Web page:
MARCH 25, 1948
HYDE PARK, Wednesday—These last few warm days have made spring a reality. Though patches of snow—very dirty snow—are still visible here, we are busy raking away dead leaves and, as we rake, unexpected green shoots appear, quite high above the brown earth. Our brook goes roaring over its stones, and little waterfalls appear in new places every day. The roads through the woods are small rivers.
And my two little black dogs have spring fever. You see them get a scent and run criss-cross through the woods, and then they are off. No amount of calling brings them back. An hour or so later, they come home wet and exhausted but, after a brief rest, they are begging to be out and off again.
In this quiet spot, it is hard to believe that the soft air blowing in your face, the spring rain falling or the warm sunshine breaking through the clouds are not a true sample of what spring means all over the world. You have only to pick up the papers, however, and read of bloodshed in Palestine or Trieste or China or India, to know how little quiet there is in other parts of the world.
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Trieste, that much argued-about city which Great Britain, France and the United States are now offering to return to Italy, is in the headlines of the newspapers before me. The compromise treaty which made Trieste a Free Territory under United Nations supervision has apparently not been successful, as the Security Council has found it impossible to agree on a Governor.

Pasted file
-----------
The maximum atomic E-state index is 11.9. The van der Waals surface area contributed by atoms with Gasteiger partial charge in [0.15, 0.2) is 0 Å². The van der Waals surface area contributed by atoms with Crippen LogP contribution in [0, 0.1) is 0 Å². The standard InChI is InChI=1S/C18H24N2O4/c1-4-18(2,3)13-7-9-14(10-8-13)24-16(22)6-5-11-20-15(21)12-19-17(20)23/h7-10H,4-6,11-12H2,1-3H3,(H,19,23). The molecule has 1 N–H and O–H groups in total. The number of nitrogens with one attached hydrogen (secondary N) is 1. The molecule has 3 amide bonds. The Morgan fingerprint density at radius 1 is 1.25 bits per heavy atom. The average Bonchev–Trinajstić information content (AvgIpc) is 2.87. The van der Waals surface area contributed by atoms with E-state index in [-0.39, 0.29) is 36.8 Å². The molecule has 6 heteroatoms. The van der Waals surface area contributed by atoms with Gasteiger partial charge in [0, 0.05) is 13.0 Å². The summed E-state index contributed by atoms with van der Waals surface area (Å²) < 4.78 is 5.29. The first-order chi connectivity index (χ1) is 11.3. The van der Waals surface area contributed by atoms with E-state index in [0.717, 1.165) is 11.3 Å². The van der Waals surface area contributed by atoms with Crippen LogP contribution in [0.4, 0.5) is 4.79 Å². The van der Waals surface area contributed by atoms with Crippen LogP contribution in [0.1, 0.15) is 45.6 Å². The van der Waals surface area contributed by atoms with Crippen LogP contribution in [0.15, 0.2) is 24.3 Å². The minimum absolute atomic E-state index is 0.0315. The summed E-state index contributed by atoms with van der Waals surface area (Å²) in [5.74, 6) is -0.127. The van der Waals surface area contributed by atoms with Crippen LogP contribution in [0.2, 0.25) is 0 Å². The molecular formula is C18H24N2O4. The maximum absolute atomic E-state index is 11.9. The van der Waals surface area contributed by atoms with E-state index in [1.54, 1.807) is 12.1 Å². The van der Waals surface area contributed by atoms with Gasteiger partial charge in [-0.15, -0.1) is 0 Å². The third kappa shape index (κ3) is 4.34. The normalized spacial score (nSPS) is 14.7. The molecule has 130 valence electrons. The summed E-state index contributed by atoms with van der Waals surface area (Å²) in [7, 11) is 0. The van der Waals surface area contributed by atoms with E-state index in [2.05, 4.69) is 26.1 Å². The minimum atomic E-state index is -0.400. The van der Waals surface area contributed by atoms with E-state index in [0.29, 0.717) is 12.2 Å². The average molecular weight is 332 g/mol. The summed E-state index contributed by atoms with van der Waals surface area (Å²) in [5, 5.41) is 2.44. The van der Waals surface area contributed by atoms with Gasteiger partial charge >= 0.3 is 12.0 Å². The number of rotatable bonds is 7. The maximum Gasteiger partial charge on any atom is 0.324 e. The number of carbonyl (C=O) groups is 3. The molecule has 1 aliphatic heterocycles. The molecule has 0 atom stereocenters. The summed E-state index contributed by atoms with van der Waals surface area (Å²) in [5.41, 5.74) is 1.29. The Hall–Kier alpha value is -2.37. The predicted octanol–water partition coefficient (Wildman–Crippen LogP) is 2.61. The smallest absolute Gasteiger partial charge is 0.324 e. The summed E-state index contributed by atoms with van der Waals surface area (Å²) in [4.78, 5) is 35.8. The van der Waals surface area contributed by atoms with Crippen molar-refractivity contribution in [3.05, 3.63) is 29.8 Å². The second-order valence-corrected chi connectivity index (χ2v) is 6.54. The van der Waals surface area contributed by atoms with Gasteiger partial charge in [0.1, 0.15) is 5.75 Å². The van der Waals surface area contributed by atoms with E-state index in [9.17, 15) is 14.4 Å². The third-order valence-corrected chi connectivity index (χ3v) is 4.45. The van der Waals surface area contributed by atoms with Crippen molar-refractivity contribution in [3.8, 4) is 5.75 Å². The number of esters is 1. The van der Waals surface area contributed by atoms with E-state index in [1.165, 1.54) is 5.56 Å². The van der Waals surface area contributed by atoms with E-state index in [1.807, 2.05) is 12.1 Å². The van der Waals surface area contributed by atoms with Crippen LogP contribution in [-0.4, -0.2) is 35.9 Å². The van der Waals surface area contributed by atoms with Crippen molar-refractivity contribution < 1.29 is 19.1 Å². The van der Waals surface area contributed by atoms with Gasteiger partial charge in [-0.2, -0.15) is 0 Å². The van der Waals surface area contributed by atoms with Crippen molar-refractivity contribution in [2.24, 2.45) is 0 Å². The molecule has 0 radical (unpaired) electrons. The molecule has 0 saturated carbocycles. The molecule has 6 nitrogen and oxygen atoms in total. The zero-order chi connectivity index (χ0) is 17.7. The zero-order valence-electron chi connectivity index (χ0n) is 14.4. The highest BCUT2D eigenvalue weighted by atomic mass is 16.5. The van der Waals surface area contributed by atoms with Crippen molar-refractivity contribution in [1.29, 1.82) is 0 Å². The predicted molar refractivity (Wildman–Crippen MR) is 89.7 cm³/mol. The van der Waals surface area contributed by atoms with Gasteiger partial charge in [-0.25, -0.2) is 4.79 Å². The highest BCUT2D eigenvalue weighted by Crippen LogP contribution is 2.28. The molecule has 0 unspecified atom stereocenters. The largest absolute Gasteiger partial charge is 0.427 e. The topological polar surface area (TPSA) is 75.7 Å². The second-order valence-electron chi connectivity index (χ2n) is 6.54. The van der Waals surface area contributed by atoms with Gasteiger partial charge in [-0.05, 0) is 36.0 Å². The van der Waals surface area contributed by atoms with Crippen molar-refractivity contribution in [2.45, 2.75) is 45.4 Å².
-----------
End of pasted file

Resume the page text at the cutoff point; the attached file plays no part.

It was evident that Premier Stalin might suggest the return of Trieste to Italy and in that way strengthen his hope of getting a strong Communist vote in the Italian elections on April 18th. And now Marshal Tito has suggested a settlement between Yugoslavia and Italy under which Trieste would be returned to Italy while the Italian city of Gorizia would be ceded to Yugoslavia.
To the outsider it looks as though, since the United Nations has no force which it can use to enforce any of its decisions, we act independently with other nations, giving little consideration as to whether or not our actions strengthen the U.N.'s position. Some people are more interested in playing their own game for the time being than in strengthening the United Nations.
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This may be right and inevitable under the circumstances, but it leaves the average citizen with a feeling that the U.N. is gradually being made weaker and weaker—that we have decided that the old habit of creating a balance of power is the only really reliable arrangement when there is a nation like the USSR striving to expand.
Perhaps the time hasn't come when the nations of the world are capable of setting up any strong, joint machinery to keep peace. In that case, our officials are doing the only thing they possibly can. But such arrangements haven't been very satisfactory in the past.
And those of us who have doubts about their being satisfactory in the present will be saying little prayers that the peoples of the world will wake up to the fact that, when they set up machinery, they must make it work. Especially in the democracies, the people will have to speak with very clear voices to their representatives if any new efforts are to be made to draw the nations of the world together.